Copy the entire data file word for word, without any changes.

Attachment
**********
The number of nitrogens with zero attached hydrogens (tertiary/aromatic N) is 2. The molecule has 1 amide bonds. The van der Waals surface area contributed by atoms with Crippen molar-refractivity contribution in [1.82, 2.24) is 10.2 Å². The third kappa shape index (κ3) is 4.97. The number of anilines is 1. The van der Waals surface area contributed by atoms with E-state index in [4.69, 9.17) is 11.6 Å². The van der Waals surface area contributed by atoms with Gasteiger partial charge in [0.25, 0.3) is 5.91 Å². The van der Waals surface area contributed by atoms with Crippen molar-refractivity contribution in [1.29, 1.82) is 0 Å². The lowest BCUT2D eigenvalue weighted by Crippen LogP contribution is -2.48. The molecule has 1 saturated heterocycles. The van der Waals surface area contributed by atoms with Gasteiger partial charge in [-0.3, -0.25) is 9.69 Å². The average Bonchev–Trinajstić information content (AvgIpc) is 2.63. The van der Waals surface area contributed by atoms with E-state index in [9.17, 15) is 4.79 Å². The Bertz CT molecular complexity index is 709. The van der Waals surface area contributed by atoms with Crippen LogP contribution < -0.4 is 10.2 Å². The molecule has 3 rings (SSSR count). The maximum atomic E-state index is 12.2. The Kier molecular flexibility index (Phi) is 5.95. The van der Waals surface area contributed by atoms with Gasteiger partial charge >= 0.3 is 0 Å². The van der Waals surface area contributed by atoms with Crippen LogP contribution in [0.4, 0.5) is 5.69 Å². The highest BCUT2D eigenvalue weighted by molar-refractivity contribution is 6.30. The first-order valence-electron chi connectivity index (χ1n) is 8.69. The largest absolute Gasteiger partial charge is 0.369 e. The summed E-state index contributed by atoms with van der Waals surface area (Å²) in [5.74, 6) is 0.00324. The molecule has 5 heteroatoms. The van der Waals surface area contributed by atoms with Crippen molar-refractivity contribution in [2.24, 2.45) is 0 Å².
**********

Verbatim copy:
The number of nitrogens with zero attached hydrogens (tertiary/aromatic N) is 2. The molecule has 1 amide bonds. The van der Waals surface area contributed by atoms with Crippen molar-refractivity contribution in [1.82, 2.24) is 10.2 Å². The third kappa shape index (κ3) is 4.97. The number of anilines is 1. The van der Waals surface area contributed by atoms with E-state index in [4.69, 9.17) is 11.6 Å². The van der Waals surface area contributed by atoms with Gasteiger partial charge in [0.25, 0.3) is 5.91 Å². The van der Waals surface area contributed by atoms with Crippen molar-refractivity contribution in [1.29, 1.82) is 0 Å². The lowest BCUT2D eigenvalue weighted by Crippen LogP contribution is -2.48. The molecule has 1 saturated heterocycles. The van der Waals surface area contributed by atoms with Gasteiger partial charge in [-0.3, -0.25) is 9.69 Å². The average Bonchev–Trinajstić information content (AvgIpc) is 2.63. The van der Waals surface area contributed by atoms with E-state index in [9.17, 15) is 4.79 Å². The Bertz CT molecular complexity index is 709. The van der Waals surface area contributed by atoms with Crippen LogP contribution < -0.4 is 10.2 Å². The molecule has 3 rings (SSSR count). The maximum atomic E-state index is 12.2. The Kier molecular flexibility index (Phi) is 5.95. The van der Waals surface area contributed by atoms with Gasteiger partial charge >= 0.3 is 0 Å². The van der Waals surface area contributed by atoms with Crippen LogP contribution in [0.4, 0.5) is 5.69 Å². The highest BCUT2D eigenvalue weighted by molar-refractivity contribution is 6.30. The first-order valence-electron chi connectivity index (χ1n) is 8.69. The largest absolute Gasteiger partial charge is 0.369 e. The summed E-state index contributed by atoms with van der Waals surface area (Å²) in [5.74, 6) is 0.00324. The molecule has 5 heteroatoms. The van der Waals surface area contributed by atoms with Crippen molar-refractivity contribution in [2.24, 2.45) is 0 Å².